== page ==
Robotic Drones for Detecting Cancer - a Moonshot Project
Tom Spendlove posted on May 13, 2015 |

Fernando Avila is working on radical new solutions to the problem of gastro-intestinal cancer. He says that every year there are 2.8million cases diagnosed worldwide and 1.8million patients die. Early detection will drastically lower the number of deaths, and Avila says that finding pre cancerous lesions in bowel cancer patients can give a ninety percent chance of survival after five years. Currently only forty percent of cases are found in the early stages.


Endoscopic robotic drones for gut cancer detection

Colonoscopies are the current method of intestinal cancer detection, but requires a specialized technician using highly specialized equipment. The detection rate from colonoscopies is seventy percent but is better at finding large protruding lesions instead of the flat recessed lesions inside the colon. He likens finding these lesions to asking a general to finding a heavily camouflaged soldier.

Avila's moonshot idea is to send multiple drones inside the colon with the endoscopy to find lesions. His SolveForX talk "Endscopic robotic drones for gut cancer detection" outlines his big ideas and the radical solution he has for detecting cancer. The drones are being developed by the Imperial College in London along with The Hamlyn Center for Robotic Surgery.

The endoscope acts as a transportation way for the drones, who reach the end of the scope and do a three hundred sixty degree scan. Moving down the length of the scope a full three dimensional model of the colon can be simulated.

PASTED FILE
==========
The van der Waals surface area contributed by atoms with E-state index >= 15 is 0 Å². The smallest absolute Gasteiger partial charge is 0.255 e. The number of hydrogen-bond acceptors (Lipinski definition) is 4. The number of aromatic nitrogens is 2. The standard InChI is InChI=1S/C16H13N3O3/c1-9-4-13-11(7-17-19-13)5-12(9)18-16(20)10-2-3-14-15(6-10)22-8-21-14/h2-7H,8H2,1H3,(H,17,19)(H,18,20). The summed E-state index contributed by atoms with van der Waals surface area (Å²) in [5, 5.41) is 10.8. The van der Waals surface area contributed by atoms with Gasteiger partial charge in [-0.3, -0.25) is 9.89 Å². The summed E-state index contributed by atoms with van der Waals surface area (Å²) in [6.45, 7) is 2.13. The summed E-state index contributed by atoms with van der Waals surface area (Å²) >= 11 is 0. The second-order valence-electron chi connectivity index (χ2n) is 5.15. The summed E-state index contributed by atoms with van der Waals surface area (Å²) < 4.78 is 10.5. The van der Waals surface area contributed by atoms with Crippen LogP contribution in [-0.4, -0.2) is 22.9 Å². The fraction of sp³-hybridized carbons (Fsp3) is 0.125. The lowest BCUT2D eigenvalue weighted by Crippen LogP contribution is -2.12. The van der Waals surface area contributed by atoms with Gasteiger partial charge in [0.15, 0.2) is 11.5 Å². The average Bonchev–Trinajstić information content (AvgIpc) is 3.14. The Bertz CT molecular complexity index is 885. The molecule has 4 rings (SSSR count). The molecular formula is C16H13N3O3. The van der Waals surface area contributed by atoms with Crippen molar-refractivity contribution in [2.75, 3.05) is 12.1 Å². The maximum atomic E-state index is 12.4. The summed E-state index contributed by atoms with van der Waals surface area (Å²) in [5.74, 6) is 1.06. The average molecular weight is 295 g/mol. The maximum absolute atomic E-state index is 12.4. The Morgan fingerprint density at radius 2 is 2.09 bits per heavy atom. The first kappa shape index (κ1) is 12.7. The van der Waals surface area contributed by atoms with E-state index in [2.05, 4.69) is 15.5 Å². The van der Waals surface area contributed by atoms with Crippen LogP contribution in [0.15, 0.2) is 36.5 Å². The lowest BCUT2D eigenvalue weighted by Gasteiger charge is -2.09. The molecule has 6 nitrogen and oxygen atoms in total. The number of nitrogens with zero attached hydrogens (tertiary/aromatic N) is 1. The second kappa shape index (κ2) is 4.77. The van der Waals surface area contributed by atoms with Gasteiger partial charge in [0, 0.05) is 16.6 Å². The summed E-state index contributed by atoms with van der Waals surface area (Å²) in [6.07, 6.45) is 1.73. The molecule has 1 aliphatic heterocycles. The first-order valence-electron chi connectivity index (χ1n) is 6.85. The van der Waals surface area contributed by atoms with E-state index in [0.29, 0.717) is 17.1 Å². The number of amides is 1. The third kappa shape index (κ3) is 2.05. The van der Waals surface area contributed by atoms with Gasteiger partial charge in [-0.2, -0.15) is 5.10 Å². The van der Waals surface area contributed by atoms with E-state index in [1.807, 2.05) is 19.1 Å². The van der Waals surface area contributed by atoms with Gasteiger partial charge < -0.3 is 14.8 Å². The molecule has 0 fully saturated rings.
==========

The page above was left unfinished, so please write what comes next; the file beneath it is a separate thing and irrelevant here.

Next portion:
Prototypes have been built with optical sensors that cascade out in eight directions radially. Tendons are designed to rotate and move radially based on movement up and down the tube axis. The goal was to use simple proven mechanisms and apply them to a soft touch repeatable solution.

The device has three basic functions: deployment of the probe from the scope, rotation of the eight sensors for scanning, and retraction for removal. Avila's current challenges are taking his large scale hard components and shrinking them down into a soft compact form safe for human use.

Fernando is a great speaker with the right mix of technical knowledge and childlike excitement. He shows a final state vision of what he wants the data simulation to show at the end of his talk and is well aware of the work it will take to get there and the current gaps between his technology and the endpoint.


Endoscopic robotic drones for gut cancer detection

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